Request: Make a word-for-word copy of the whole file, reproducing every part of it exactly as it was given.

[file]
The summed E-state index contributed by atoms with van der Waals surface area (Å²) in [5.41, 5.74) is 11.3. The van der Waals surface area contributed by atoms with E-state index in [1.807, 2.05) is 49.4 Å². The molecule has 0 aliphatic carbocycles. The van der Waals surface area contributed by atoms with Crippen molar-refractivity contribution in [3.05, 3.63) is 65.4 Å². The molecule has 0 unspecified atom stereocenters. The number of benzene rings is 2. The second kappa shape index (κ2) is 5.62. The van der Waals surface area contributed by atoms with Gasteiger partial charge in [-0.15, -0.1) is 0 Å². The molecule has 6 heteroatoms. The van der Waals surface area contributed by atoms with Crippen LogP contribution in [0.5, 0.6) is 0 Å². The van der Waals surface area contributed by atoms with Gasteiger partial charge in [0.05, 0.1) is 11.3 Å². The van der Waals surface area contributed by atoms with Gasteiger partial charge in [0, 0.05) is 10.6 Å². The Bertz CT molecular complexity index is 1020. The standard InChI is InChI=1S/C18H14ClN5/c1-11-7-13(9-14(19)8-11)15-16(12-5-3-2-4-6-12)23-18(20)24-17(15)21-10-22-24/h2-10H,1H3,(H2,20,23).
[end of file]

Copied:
The summed E-state index contributed by atoms with van der Waals surface area (Å²) in [5.41, 5.74) is 11.3. The van der Waals surface area contributed by atoms with E-state index in [1.807, 2.05) is 49.4 Å². The molecule has 0 aliphatic carbocycles. The van der Waals surface area contributed by atoms with Crippen molar-refractivity contribution in [3.05, 3.63) is 65.4 Å². The molecule has 0 unspecified atom stereocenters. The number of benzene rings is 2. The second kappa shape index (κ2) is 5.62. The van der Waals surface area contributed by atoms with Gasteiger partial charge in [-0.15, -0.1) is 0 Å². The molecule has 6 heteroatoms. The van der Waals surface area contributed by atoms with Crippen LogP contribution in [0.5, 0.6) is 0 Å². The van der Waals surface area contributed by atoms with Gasteiger partial charge in [0.05, 0.1) is 11.3 Å². The van der Waals surface area contributed by atoms with Gasteiger partial charge in [0, 0.05) is 10.6 Å². The Bertz CT molecular complexity index is 1020. The standard InChI is InChI=1S/C18H14ClN5/c1-11-7-13(9-14(19)8-11)15-16(12-5-3-2-4-6-12)23-18(20)24-17(15)21-10-22-24/h2-10H,1H3,(H2,20,23).